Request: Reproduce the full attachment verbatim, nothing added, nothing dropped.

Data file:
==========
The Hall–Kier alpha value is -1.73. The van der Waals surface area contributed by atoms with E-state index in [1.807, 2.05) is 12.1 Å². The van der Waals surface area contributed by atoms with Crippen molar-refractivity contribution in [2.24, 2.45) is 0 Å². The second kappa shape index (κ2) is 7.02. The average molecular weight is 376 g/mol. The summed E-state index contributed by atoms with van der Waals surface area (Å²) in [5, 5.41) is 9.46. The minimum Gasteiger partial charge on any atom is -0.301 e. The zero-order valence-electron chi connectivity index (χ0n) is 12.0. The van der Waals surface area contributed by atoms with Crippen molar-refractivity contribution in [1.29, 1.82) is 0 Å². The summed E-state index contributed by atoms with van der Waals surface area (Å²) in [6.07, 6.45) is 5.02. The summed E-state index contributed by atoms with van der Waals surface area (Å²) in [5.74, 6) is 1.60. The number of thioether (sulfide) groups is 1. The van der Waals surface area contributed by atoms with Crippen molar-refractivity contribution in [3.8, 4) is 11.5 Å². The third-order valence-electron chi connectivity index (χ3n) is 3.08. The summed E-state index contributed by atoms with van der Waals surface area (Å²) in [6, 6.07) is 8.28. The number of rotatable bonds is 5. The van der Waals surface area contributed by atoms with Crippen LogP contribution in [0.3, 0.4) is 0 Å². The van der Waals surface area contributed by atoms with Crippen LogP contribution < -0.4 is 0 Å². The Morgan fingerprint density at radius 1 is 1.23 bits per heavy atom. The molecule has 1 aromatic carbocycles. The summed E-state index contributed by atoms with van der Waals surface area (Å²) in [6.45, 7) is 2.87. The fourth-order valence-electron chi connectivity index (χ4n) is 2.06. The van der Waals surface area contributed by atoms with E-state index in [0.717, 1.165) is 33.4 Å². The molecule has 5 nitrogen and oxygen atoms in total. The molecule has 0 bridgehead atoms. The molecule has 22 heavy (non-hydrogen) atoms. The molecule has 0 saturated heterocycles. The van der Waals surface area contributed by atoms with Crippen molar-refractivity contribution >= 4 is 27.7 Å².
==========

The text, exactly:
The Hall–Kier alpha value is -1.73. The van der Waals surface area contributed by atoms with E-state index in [1.807, 2.05) is 12.1 Å². The van der Waals surface area contributed by atoms with Crippen molar-refractivity contribution in [2.24, 2.45) is 0 Å². The second kappa shape index (κ2) is 7.02. The average molecular weight is 376 g/mol. The summed E-state index contributed by atoms with van der Waals surface area (Å²) in [5, 5.41) is 9.46. The minimum Gasteiger partial charge on any atom is -0.301 e. The zero-order valence-electron chi connectivity index (χ0n) is 12.0. The van der Waals surface area contributed by atoms with Crippen molar-refractivity contribution in [1.29, 1.82) is 0 Å². The summed E-state index contributed by atoms with van der Waals surface area (Å²) in [6.07, 6.45) is 5.02. The summed E-state index contributed by atoms with van der Waals surface area (Å²) in [5.74, 6) is 1.60. The number of thioether (sulfide) groups is 1. The van der Waals surface area contributed by atoms with Crippen molar-refractivity contribution in [3.8, 4) is 11.5 Å². The third-order valence-electron chi connectivity index (χ3n) is 3.08. The summed E-state index contributed by atoms with van der Waals surface area (Å²) in [6, 6.07) is 8.28. The number of rotatable bonds is 5. The van der Waals surface area contributed by atoms with Crippen LogP contribution in [0.3, 0.4) is 0 Å². The van der Waals surface area contributed by atoms with Crippen LogP contribution < -0.4 is 0 Å². The Morgan fingerprint density at radius 1 is 1.23 bits per heavy atom. The molecule has 1 aromatic carbocycles. The summed E-state index contributed by atoms with van der Waals surface area (Å²) in [6.45, 7) is 2.87. The fourth-order valence-electron chi connectivity index (χ4n) is 2.06. The van der Waals surface area contributed by atoms with E-state index in [0.717, 1.165) is 33.4 Å². The molecule has 5 nitrogen and oxygen atoms in total. The molecule has 0 bridgehead atoms. The molecule has 22 heavy (non-hydrogen) atoms. The molecule has 0 saturated heterocycles. The van der Waals surface area contributed by atoms with Crippen molar-refractivity contribution >= 4 is 27.7 Å².